July 14, 2000
A rustling sound came from behind the front door. Another flyer for some incredible deal on pizzas, just as long as you ordered some inedible amount, he thought; he ought to go outside and ask this guy to stop leaving these things under his door, explain that it was a waste because he was never going to eat that much, that he lived alone, etcetera, etcetera. He walked toward the door as he reconsidered. Poor kid. Just doing his job. Sal opened the door, expecting to find a colorful, visually assaulting coupon. Instead, it was a package. Something in him recognized this shape, this size. It was another video.
Alright Alright, I'll just look at it. What have I got to lose? Somewhere along the route from the kitchen to the front door, he'd dropped his paranoia, and couldn't seem to find it anywhere. Or, maybe he'd lost it over the past few days, without even noticing. Sal walked over to the VCR and inserted the tape. He sat on the floor, from a distance that would allow him to watch without his eyeglasses on
On the screen, there appeared a news broadcast in Spanish. The subtitles explained that `a video distributed in Tijuana has been cause for alarm among residents of a neighborhood.' Faces of apprehensive people speaking about their speculations, followed. Some believed the tape was pornographic, others assured the camera person the video was hypnotic, and still others stated it was political propaganda. Shocked and relieved to know that these people were referring to the same video he himself had received, Sal watched on. From behind a desk, a man in suit and tie corroborated the news reporter's version that this was an artistic project, that the artist distributing these videos was a respectable individual, that he had international projection as an artist, etcetera. Sal was dumbfounded. He didn't believe a word of it. Art is something else, he thought he knew what art was, and this wasn't it. Nonetheless, he watched on. A series of images came upon the screen. A rooftop full of plants, accompanied by a voice which spoke, in Spanish, about emigrating plants, followed by images of someone walking through gardens with different people, as the voice continued speaking about these people and their gardens. Surely, this was some kind of effort to bring people together on the issue of immigration, he thought. Some kind of subliminal political propaganda, indeed. He just wasn't up to it. Not in the least. But he watched on. The last images were a succession of takes of red cars. A text flowed over them, narrating the story of Casanova and some spiritual group that followed Casanova. Immigration and Casanova? What was this about? He just couldn't make sense of it. More importantly, why on earth was he receiving these videos?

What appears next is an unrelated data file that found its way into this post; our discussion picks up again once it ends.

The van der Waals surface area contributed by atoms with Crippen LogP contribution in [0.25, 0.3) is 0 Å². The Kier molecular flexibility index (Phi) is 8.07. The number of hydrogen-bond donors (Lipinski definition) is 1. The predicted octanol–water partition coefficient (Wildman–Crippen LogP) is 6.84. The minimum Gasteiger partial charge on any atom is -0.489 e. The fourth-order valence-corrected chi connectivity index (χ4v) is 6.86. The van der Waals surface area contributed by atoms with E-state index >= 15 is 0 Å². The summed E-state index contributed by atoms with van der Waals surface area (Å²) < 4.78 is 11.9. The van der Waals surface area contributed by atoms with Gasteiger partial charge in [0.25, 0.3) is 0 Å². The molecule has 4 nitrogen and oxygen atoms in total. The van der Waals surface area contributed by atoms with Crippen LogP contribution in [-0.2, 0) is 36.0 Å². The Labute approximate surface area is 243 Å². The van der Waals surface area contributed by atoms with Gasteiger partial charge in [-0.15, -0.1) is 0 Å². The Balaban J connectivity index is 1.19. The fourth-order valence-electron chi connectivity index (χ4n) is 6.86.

He could go out and ask his neighbors if they'd received the tapes as well, but then that would involve an endless chain of questions that he had no wish to answer: where he'd been, how was Lauren, why had he been hibernating for so long, when are we going to get together, etc., etc., etc. He just couldn't bear the thought. Just then, a knock on the door startled him to the point where he turned off the television and ran to the bathroom.
Shutting the bathroom door, Sal suddenly felt a tremendous sense of self-ridicule. Oh, my God, he thought, what am I doing? The knocks persisted. A female voice called out, muffled behind his many-times-bolted door. "Sal, Sal! It's me, Geri. Sal! C'mon, Sal." Sal couldn't contain a nervous giggle. "I just saw you outside your door!," insisted the voice, "Sal, please!" He knew it was pointless. He had to open that door.
.to be continued .
(EDITOR'S NOTE: The Rainbow Chronicles is a sponsored project of inSITE2000, a non-profit arts organization operating in both San Diego and Tijuana. The Chronicles will be published in La Prensa San Diego for 19 weeks. For information on the project visit www.insite2000.org.)